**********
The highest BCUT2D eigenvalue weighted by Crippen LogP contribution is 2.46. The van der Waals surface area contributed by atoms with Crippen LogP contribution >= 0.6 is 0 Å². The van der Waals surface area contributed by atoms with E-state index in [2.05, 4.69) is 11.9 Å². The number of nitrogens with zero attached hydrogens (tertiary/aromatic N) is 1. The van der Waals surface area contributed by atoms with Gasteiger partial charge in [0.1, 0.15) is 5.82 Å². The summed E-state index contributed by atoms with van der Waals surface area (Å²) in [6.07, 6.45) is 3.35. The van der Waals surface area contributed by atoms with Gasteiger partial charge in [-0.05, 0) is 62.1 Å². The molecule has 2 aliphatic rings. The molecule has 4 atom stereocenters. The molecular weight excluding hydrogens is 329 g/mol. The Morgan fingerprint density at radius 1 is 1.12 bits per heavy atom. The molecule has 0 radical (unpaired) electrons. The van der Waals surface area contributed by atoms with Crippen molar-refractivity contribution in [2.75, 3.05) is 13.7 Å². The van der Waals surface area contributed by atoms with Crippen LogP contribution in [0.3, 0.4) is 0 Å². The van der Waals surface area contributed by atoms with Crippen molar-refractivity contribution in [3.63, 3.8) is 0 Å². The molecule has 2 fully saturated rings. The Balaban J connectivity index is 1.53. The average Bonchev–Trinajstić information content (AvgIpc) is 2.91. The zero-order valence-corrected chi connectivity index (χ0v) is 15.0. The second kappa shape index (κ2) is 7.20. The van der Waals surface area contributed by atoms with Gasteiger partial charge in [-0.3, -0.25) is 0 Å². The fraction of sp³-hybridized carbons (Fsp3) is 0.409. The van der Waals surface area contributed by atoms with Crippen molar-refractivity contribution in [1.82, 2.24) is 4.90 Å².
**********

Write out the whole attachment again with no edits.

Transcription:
The highest BCUT2D eigenvalue weighted by Crippen LogP contribution is 2.46. The van der Waals surface area contributed by atoms with Crippen LogP contribution >= 0.6 is 0 Å². The van der Waals surface area contributed by atoms with E-state index in [2.05, 4.69) is 11.9 Å². The number of nitrogens with zero attached hydrogens (tertiary/aromatic N) is 1. The van der Waals surface area contributed by atoms with Gasteiger partial charge in [0.1, 0.15) is 5.82 Å². The summed E-state index contributed by atoms with van der Waals surface area (Å²) in [6.07, 6.45) is 3.35. The van der Waals surface area contributed by atoms with Gasteiger partial charge in [-0.05, 0) is 62.1 Å². The molecule has 2 aliphatic rings. The molecule has 4 atom stereocenters. The molecular weight excluding hydrogens is 329 g/mol. The Morgan fingerprint density at radius 1 is 1.12 bits per heavy atom. The molecule has 0 radical (unpaired) electrons. The van der Waals surface area contributed by atoms with Crippen molar-refractivity contribution in [2.75, 3.05) is 13.7 Å². The van der Waals surface area contributed by atoms with Crippen LogP contribution in [0.3, 0.4) is 0 Å². The van der Waals surface area contributed by atoms with Crippen molar-refractivity contribution in [3.63, 3.8) is 0 Å². The molecule has 2 fully saturated rings. The Balaban J connectivity index is 1.53. The average Bonchev–Trinajstić information content (AvgIpc) is 2.91. The zero-order valence-corrected chi connectivity index (χ0v) is 15.0. The second kappa shape index (κ2) is 7.20. The van der Waals surface area contributed by atoms with Gasteiger partial charge in [-0.3, -0.25) is 0 Å². The fraction of sp³-hybridized carbons (Fsp3) is 0.409. The van der Waals surface area contributed by atoms with Crippen molar-refractivity contribution in [1.82, 2.24) is 4.90 Å².